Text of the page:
It’s been more than two weeks since Hamilton sent off its bid to become  host of a potentially 50,000 – job second headquarters for Amazon but you can still hear the excitement in City Manager Chris Murray’s voice as he describes putting the bid package together. “It’s hard to imagine something like this—it’s breathtaking in scope.” He says the four week exercise involved 7-day weeks and tremendous stress, but in the end it “was an exhilarating experience.”

In the traditional world of bidding for factories, municipalities talk about low taxes, transportation amenities, and the like; but in attracting a high-tech company like Amazon says Murray, the real issue is proving you can deliver 50,000 workers with the right education in science and mathematics to perform the jobs which will carry an average salary of $100,000 US. Chris Murray thinks Southern Ontario has an advantage in that area. “The Ontario government has made a big commitment to ramp up education in science and math to the point that we will exceed the output of tech centres like Massachusetts. Between that and our more generous immigration policies,  Canada has a real leg up  to meet the demand for skilled workers,” he said.

Canada may appear to be at a disadvantage to American cities when it comes to tax breaks and bonusing prospective companies, since such practices are discouraged here; but Canada offers advantages that are as good as cash—the main one being health care. In their 2016 Employer Health Benefits Survey, the Kaiser Family Foundation reported that the average American employer-sponsored health insurance premium was $6,435 for single coverage and $18,142 for families. That could add up to billions of dollars over a 20 year span.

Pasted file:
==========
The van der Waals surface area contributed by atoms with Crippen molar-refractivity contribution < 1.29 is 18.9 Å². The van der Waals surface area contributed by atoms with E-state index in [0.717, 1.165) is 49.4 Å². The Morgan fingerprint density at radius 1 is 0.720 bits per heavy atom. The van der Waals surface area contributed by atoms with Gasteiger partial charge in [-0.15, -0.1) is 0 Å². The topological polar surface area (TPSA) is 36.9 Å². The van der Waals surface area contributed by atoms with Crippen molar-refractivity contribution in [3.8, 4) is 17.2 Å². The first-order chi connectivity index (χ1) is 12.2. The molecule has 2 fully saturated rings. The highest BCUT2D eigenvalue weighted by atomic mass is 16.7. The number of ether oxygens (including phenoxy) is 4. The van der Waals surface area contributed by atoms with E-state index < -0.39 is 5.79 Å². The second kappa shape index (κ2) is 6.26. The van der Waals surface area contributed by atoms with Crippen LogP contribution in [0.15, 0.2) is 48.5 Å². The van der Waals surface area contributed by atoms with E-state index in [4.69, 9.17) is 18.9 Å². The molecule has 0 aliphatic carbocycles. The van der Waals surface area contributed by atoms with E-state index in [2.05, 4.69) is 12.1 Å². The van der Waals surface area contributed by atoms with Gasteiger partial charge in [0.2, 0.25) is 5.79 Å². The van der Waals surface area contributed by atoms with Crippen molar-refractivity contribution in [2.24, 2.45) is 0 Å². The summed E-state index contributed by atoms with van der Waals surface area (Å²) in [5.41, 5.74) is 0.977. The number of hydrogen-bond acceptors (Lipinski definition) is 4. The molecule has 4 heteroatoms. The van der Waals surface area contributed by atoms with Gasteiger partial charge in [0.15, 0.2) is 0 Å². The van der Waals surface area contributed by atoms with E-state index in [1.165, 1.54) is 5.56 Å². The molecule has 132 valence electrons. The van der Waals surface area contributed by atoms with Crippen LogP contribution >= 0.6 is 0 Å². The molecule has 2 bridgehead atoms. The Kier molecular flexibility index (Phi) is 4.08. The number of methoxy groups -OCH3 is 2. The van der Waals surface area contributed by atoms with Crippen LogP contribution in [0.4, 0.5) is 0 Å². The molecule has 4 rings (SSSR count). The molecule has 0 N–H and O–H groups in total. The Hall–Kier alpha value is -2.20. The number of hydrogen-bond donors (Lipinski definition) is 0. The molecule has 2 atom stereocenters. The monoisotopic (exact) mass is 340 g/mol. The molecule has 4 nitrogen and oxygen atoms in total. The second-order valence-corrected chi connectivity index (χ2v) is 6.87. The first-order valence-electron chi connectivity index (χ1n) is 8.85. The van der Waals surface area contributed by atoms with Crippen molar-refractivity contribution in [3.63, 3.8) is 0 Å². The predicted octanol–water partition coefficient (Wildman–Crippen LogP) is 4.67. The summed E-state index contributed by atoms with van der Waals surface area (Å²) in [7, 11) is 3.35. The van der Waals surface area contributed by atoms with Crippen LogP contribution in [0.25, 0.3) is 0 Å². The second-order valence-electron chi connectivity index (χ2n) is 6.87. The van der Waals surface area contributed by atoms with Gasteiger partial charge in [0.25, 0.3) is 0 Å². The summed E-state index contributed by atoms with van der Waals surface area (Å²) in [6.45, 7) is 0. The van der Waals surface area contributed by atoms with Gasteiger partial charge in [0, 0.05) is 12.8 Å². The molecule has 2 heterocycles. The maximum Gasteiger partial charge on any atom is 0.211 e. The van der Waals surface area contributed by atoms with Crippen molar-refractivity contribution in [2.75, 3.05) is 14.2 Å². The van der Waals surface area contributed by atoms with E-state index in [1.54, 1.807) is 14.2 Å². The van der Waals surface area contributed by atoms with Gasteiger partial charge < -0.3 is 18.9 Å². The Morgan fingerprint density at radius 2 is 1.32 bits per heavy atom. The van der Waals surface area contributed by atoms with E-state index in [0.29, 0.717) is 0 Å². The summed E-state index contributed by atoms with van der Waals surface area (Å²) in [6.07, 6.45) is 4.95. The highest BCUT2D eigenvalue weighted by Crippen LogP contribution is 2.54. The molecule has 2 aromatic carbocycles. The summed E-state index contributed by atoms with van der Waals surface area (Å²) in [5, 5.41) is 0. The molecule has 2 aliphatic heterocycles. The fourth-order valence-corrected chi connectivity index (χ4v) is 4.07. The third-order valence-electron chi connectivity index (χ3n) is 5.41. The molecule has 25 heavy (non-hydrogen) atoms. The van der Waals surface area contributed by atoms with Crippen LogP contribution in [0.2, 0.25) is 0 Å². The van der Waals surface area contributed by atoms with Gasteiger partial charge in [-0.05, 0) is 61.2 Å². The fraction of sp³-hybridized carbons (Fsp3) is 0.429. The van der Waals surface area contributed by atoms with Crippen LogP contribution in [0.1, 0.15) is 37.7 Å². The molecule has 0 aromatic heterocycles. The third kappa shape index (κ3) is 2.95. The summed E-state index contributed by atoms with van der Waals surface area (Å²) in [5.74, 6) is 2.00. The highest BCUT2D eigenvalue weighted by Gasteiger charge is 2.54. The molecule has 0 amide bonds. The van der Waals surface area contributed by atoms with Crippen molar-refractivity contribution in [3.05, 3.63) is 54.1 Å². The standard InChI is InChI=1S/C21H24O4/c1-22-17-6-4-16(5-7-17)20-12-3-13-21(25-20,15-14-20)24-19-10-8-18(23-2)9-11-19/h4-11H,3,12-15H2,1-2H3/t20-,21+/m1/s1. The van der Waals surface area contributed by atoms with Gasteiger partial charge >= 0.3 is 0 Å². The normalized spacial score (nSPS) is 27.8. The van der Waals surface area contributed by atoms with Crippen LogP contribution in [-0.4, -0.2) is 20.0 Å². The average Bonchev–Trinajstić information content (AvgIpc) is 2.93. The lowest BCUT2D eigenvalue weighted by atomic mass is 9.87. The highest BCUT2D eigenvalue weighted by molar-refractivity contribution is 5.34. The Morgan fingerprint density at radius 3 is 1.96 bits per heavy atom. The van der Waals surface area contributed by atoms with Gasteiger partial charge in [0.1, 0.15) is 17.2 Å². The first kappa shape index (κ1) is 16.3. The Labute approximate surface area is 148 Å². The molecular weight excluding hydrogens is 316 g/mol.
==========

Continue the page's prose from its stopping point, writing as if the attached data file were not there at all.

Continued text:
So once it is established that Southern Ontario has some advantages over the US the question then comes down to why Hamilton over, say Toronto? Again Murray says Hamilton is well positioned. “We have hundreds of acres of serviceable land near our airport, and we do not have the congestion that Toronto is experiencing,” he said. “And even getting to Pearson—sometimes it can be accessed quicker from Hamilton than from some parts of Toronto. Not to mention the much more favourable cost of housing here.”

In assembling the bid the Hamilton team accessed the most up to date economic statistics from the federal and provincial government, and even for seasoned economic development officials the results were surprising. “I thought I knew a lot about Hamilton,” said Murray, “but once I saw the federal and provincial numbers, it was amazing. For people who doubt us—we are well beyond the tipping point. We are in a middle of a major economic growth zone.”

The $500,000 bid involved pulling in experts like Price Waterhouse Cooper, Urban Strategies , Construction giant Ellis-Don and others along with the city staff team. A war room was set up on the top floor of City Hall. From his days as a private consultant Chris Murray  has extensive experience in responding quickly to Requests for Proposals. “It was intense, stressful and a ton of fun,” said Murray.

Regardless of the outcome of the contest, the bid package that Hamilton produced will be repurposed over and over again in the city’s ongoing marketing efforts. It is expected a short list will be released early in the new year and a final decision will come by the end of 2018. Concludes Chris Murray, “ if (Amazon CEO) Jeff Bezos decides to come into Canada, I’m pretty sure it will be Southern Ontario, and wherever the final destination ends up, the ripple effects will be felt here in Hamilton.”

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